Perspectives de carrière

      • This course is suitable for anyone who handles animals at work or as a volunteer in a shelter.
      • The course is a useful stepping stone to your animal-care degree or professional path in a veterinary clinic or hospital.
      • Studying an accredited course will give professionals a competitive advantage over their rivals.
      • Certification will prove to employers that you are serious in your wish to land a dream job with animals or are ready for promotion.

      Certification

      • Students complete each lesson in full, and answer exam questions at the end of each course module. If the pass rate exceeds 55% on each exam then you can download a PDF certificate of completion to recognize your achievement. 
      • The courses are accredited by ICOES, the International Council for Online Education Standards, assuring our students of our commitment to high standards of online education. Students can apply for an ICOES certificate (for a fee) on completion of a course.
      • Courses are also recognized by the CPD, Continued Professional Development, body in the UK. CPD accredited courses count towards CPD hour records and certificates are available for a fee on request.

        Author

        Dr Pippa Elliott, BVMS MRCVS

        Expertise: Health, Veterinary

        Dr Pippa Elliott, BVMS MRCVS, is a veterinarian with 27 years' experience in companion animal practice. As a child, Pippa was pony-mad and can't remember a time when she didn't want to be a vet. She started volunteering at her local clinic at the age of 14, and it was a dream come true when she was accepted for vet school. She graduated from the University of Glasgow, UK. Her knowledge and dedication has helped transform the lives of thousands of students and pets from around the world.

        En solde

        Veterinary Support Assistant

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        17021 Students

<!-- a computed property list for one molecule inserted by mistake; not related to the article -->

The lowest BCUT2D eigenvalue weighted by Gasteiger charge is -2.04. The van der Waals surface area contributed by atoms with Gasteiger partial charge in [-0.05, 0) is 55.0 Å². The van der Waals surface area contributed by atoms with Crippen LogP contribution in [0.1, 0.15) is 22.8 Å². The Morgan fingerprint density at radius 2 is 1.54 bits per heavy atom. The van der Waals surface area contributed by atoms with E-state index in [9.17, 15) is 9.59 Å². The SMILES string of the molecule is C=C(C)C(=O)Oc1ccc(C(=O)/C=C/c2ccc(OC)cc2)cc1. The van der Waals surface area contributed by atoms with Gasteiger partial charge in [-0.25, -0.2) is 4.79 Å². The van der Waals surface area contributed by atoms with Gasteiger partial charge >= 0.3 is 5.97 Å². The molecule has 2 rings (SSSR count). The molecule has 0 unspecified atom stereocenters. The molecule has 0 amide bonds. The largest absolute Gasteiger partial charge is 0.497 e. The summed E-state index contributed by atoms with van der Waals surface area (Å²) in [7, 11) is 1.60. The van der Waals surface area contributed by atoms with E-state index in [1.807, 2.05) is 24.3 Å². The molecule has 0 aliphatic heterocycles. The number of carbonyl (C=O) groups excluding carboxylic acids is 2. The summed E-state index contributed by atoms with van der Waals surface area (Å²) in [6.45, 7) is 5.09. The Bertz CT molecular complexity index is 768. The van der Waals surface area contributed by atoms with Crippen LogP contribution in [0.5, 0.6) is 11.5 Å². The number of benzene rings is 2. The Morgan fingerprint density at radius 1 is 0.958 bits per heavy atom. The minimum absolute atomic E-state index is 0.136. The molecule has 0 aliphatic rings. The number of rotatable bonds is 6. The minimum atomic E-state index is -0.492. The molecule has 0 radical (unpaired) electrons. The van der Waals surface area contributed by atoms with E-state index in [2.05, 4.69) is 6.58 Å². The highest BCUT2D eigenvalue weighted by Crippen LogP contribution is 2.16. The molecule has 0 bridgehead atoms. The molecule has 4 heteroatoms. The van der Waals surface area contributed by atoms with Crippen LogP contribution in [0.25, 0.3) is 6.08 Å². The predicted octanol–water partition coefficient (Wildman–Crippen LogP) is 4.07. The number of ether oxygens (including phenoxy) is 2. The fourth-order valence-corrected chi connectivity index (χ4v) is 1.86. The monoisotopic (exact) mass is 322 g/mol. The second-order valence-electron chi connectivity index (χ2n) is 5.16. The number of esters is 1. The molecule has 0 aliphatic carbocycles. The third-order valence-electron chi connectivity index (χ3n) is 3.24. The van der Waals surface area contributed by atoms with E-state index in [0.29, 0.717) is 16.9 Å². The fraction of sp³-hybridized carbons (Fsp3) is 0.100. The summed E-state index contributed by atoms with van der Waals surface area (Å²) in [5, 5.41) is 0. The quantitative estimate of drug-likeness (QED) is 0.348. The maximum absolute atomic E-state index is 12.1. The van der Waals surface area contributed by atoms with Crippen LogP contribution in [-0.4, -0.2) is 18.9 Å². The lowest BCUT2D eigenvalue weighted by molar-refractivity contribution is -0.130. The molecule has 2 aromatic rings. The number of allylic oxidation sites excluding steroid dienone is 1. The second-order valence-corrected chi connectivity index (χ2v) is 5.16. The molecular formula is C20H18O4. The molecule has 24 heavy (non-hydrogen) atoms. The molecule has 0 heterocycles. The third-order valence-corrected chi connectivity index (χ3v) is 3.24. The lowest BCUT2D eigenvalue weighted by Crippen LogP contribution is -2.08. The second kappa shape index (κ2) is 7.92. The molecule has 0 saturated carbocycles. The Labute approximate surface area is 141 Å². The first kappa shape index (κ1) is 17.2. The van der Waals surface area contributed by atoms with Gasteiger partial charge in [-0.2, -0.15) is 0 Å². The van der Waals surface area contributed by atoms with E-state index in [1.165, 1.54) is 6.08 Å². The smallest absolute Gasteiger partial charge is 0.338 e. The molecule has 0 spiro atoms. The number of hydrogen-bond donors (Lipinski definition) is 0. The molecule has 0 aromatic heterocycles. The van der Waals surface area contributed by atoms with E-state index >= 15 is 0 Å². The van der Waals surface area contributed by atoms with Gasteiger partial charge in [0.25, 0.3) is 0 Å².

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        A Propos

        A Propos De Ce Cours

        Many people aspire to work with animals, but it can be difficult to distinguish the reality from the fluffy image. This course gives a firm grounding in reality, with essential skills such as animal handling and restraint, pet psychology and recognizing pain, and working as part of a veterinary team - as well as an understanding of technical terms, anatomy and physiology, and first aid.

        The Veterinary Support Assistant (VSA) is a highly capable member of the veterinary team, trained informally within the practice. A VSA is responsible for many crucial jobs within the clinic, such as ensuring good hygiene and sterility, handling animals, and interfacing with clients. 

        This course is of benefit to anyone with an interest in animal health, working with animals, or wondering if a career in the veterinary environment is right for them.

          Prérequis

          Holly and Hugo courses are designed for anyone with an interest in learning. No formal qualifications are required. Our courses are suitable if you want to learn new skills, start a new career, or if you’re already working in a particular industry and wish to upgrade your talents and enhance your resume.

          Leçons

          Contenu Du Cours

          Module 1: Veterinary Practice And The Veterinary Support Assistant
          • 1.1 The goals of this course
          • 1.2 What is a Veterinary Support Assistant?
          • 1.3 The structure of veterinary practice
          • 1.4 Roles within the clinical team
          • 1.5 Confidentiality and professionalism
          Module 2: Developing Your Skill Set
          • 2.1 The practice manual
          • 2.2 Know your breeds
          • 2.3 Listen and learn
          • 2.4 Understanding consent forms
          • 2.5 Phone skills
          • 2.6 Reception
          • 2.7 Dealing with anxious clients
          • 2.8 Using your initiative
          • 2.9 Personal appearance and manner
          Module 3: Veterinary Terminology
          • 3.1 Commonly used terms
          • 3.2 Common procedures
          • 3.3 Abbreviations
          • 3.4 Equipment within the practice
          Module 4: Basic Animal Handling
          • 4.1 The principles of handling animals
          • 4.2 Handling dogs
          • 4.3 Handling cats
          • 4.4 Handling small mammals
          • 4.5 Handling exotic
          Module 5: Animal Psychology
          • 5.1 How animals react to stress
          • 5.2 Reading body language
          • 5.3 Minimizing stress 
          • 5.4 Recognizing pain in animals
          Module 6: Advanced Animal Handling
          • 6.1 Tools for handling the fractious animal